A report about Universal Credit, published last week, highlights how an employer’s choice of pay dates can still have unintended consequences for the staff. The report, from the Child Poverty Action Group (CPAG), states that, “The strict system of monthly assessment of earnings can cause a host of problems as months do not all include the same number of paydays”.
These problems for Universal Credit claimants are not new. They were raised by CPAG last August and I’ve drawn attention to them in previous blog posts (1, 2) and in a magazine article. I was also invited to talk about these issues at a meeting of over a hundred payroll professionals which took place last week.
The new report includes some of the same case studies as the August CPAG report. These are the stories of real people, with their names changed.
- Nancy received her wages on the last working day of each month and, as a result of this timing problem, her Universal Credit was erratic and she received far less than would otherwise have been the case.
- Sarah loses money to the benefit cap in 11 months out of every 12, just because her wages are paid every four weeks, instead of monthly.
- When Kelly lost her job, she had to wait over two months for Universal Credit, just because her employer delayed paying her final wages until after her leaving date.
Nancy’s problem could be solved if the employer were to change the way the payment date was reported to HMRC, but there are many other common pay cycles which can’t be resolved so easily. For example, if you pay your staff on the last Friday of the month, this will trigger problems for about a quarter of your employees who claim Universal Credit.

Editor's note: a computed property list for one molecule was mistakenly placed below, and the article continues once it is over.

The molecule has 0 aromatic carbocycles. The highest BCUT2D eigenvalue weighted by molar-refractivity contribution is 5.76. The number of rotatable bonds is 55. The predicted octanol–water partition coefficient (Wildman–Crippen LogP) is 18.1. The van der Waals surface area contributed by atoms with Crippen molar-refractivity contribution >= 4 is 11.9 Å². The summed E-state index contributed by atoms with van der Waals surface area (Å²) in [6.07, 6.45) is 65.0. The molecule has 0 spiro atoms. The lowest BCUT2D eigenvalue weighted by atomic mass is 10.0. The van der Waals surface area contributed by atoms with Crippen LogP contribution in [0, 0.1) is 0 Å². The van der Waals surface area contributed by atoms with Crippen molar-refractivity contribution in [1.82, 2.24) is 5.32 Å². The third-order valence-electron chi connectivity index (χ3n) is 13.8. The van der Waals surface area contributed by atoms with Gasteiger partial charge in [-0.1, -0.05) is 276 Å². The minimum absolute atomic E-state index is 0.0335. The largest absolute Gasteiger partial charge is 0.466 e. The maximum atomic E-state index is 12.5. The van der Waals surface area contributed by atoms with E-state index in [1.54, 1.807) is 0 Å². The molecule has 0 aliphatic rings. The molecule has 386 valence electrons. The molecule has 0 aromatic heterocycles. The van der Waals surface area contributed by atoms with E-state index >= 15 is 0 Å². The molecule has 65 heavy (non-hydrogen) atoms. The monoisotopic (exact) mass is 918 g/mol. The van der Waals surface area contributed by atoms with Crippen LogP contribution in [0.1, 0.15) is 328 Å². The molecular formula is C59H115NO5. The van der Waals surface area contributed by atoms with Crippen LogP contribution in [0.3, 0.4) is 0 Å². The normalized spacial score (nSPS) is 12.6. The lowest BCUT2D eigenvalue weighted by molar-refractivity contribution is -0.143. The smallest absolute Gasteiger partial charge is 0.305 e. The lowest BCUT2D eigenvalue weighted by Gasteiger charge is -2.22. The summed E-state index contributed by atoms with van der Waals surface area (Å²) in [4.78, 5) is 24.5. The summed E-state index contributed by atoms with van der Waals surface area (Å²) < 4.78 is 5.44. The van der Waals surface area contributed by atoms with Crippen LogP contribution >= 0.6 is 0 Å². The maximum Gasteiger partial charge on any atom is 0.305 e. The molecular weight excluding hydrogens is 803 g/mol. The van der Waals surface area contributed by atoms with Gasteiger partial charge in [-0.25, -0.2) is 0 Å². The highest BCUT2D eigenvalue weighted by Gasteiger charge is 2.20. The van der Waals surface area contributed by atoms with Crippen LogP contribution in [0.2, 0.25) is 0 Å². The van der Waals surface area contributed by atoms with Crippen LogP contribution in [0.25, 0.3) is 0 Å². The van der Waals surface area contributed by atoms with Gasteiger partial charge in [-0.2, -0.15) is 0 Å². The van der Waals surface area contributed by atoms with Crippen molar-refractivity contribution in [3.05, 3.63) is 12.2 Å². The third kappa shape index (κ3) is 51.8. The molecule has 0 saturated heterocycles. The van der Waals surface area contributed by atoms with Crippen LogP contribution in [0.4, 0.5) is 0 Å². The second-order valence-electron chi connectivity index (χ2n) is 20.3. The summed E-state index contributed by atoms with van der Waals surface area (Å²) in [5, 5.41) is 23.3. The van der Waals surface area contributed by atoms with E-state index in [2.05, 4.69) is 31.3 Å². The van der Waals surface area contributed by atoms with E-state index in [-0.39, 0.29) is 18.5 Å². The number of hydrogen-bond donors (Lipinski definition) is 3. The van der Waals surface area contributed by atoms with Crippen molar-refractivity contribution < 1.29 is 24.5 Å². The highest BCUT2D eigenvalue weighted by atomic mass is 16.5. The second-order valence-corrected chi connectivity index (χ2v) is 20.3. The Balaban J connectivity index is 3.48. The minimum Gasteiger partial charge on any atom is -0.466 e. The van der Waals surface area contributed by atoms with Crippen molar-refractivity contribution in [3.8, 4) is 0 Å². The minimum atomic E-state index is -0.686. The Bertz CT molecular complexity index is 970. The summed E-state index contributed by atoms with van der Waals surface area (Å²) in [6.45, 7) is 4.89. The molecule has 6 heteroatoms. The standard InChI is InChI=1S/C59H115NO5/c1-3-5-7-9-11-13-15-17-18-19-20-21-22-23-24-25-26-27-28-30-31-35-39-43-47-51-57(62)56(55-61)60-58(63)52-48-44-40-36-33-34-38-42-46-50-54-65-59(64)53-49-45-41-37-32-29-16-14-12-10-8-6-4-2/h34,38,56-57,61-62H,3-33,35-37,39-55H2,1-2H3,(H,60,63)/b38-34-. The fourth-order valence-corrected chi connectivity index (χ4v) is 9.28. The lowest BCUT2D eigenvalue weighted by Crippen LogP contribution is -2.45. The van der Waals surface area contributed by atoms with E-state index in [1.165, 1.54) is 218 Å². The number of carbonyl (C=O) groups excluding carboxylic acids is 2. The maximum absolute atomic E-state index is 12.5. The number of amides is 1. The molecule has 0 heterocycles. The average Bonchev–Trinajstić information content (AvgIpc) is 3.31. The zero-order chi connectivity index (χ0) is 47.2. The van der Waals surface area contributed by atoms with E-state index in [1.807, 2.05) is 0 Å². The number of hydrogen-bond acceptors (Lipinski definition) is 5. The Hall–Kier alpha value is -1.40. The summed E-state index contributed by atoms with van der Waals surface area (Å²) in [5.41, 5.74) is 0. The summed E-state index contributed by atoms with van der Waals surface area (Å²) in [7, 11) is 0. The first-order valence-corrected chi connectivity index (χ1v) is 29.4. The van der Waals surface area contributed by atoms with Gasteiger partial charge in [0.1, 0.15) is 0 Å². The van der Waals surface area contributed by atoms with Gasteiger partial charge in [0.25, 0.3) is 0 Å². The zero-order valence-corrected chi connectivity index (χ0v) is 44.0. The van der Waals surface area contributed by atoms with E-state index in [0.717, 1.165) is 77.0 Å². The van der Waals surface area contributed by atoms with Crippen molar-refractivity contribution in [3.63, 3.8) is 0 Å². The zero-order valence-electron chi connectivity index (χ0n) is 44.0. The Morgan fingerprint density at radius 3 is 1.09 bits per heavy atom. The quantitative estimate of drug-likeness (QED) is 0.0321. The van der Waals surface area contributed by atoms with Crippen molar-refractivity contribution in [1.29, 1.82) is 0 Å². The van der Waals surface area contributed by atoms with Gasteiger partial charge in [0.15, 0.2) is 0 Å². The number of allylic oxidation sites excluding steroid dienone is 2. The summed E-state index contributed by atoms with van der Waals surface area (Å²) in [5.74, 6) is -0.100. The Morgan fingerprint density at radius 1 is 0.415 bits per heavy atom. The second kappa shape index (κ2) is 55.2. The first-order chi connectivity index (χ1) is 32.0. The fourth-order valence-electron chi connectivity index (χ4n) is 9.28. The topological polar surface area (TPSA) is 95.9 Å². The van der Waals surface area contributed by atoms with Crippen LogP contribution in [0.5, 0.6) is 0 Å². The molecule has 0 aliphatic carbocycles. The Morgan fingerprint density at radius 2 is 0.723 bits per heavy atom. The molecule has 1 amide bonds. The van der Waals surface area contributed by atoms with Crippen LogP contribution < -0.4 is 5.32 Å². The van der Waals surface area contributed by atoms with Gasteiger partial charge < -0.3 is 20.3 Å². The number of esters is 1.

The pay practices which trigger these problems are not exactly rare. Sarah’s problem would also have been triggered if she had been paid weekly, although it would only have affected her in 8 months out of every 12.
Kelly’s situation is also common. When I asked an audience of payroll professionals which of them pays employees their final wages after their leaving dates, nearly everyone put their hand up. Some of their ex-employees would probably have been in the same predicament as Kelly, who, incidentally, turned to a food bank in order to survive.
These problems don’t affect everyone, and they seem to strike at random. Two employees in identical circumstances can have very different experiences depending on the day of the month when they first claimed Universal Credit.
Each of these problems is caused by the way earnings information is used by the Department for Work and Pensions (DWP). The employer is an innocent party who merely supplies the data that DWP uses to trigger these problems. And, when they do occur, it is the employee who suffers. CPAG’s new report is called “Universal credit: What needs to change to reduce child poverty and make it fit for families?” and was written by Josephine Tucker (no relation). You can read it here and the part which is relevant to employers is Section 3b: “Treatment of earnings”.